'Successful delivery of this project will help ensure that the LMV landscape continues to fulfill its historical role as one of the most important wintering and migration habitats for mallards in North America, as well as for continental populations of others species of waterfowl, shorebirds and other wetland-dependent migratory birds,' Moorman said.

This proposal includes the enhancement of 1,120 acres of moist soil habitat, 2,300 acres of forested wetlands, 500 acres of cleared forested wetlands converted to rice/soybean rotation agriculture, and protection of 127 acres of riparian uplands.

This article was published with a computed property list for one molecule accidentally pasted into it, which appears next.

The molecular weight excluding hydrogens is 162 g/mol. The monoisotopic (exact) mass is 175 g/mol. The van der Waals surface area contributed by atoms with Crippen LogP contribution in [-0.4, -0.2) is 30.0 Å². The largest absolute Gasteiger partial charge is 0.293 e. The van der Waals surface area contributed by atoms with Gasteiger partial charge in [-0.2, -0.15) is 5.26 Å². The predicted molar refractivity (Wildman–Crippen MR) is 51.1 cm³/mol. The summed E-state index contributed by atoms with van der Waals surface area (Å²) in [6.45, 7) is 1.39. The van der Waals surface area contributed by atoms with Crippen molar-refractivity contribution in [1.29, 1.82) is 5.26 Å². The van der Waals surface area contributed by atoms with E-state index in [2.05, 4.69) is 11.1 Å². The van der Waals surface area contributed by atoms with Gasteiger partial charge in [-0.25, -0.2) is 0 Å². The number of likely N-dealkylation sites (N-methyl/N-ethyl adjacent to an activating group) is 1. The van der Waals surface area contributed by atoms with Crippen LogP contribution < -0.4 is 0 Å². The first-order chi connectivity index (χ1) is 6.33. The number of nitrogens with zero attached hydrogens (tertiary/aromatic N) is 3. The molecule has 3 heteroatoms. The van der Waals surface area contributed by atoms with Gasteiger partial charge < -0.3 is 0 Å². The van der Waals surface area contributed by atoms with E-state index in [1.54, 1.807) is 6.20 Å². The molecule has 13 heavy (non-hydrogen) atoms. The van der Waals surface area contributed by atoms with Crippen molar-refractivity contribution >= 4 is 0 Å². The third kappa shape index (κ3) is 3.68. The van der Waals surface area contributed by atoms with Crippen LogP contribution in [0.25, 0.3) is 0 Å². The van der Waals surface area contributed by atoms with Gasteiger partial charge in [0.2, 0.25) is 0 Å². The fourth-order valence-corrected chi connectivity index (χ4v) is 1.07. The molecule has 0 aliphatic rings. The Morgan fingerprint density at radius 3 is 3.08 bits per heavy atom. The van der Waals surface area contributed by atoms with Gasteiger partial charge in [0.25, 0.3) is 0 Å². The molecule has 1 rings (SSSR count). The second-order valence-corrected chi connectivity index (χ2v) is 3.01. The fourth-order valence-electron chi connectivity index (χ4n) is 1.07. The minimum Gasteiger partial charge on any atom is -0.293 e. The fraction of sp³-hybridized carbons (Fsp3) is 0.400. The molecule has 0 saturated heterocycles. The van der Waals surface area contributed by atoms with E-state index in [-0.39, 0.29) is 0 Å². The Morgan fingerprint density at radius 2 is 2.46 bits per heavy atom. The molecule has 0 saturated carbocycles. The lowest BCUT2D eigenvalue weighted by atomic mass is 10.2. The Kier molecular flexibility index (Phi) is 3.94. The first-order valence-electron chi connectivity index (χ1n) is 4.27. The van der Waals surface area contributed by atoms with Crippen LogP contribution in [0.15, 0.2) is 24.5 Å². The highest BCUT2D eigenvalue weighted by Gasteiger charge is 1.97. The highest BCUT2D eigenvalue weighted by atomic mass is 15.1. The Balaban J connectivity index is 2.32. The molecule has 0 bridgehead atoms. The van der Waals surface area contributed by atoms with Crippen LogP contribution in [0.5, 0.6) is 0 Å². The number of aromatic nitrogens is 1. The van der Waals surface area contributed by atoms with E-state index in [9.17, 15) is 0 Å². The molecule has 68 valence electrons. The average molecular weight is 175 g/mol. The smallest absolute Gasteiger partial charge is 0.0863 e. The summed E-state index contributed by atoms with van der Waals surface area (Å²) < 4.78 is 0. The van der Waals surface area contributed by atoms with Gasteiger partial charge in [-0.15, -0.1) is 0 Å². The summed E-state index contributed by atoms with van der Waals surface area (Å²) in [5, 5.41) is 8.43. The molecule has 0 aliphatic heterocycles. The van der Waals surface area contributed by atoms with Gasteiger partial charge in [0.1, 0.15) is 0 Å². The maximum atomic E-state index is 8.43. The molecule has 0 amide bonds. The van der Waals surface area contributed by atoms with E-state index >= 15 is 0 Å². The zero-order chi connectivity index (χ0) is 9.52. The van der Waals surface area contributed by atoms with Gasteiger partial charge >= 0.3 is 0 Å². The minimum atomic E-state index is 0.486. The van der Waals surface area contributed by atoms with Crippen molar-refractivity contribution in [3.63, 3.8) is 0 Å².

The project will be carried out on several tracts of public land including Bayou Cocodrie National Wildlife Refuge (NWR), Russell Sage Wildlife Management Area (WMA) and Ouachita WMA. Also, private landowners donated conservation easements, the value of which was used to leverage NAWCA funding for use in the public lands projects. This proposal complements a previously funded proposal, Grand Cote NWR Wetland Enhancement, which will soon be complete.

Once finished this NAWCA project will provide flooded wetlands important for feeding, pair isolation, thermal refuge and roosting for waterfowl. Species including northern pintail, mottled duck, American black duck, mallard, lesser scaup, and greater scaup will benefit. Wood storks and the threatened Louisiana black bear also will benefit directly from habitat protected or enhanced via this proposal.

'Like all of our projects, the partners involved in the Louisiana Delta wetland conservation project make it possible,' Moorman said.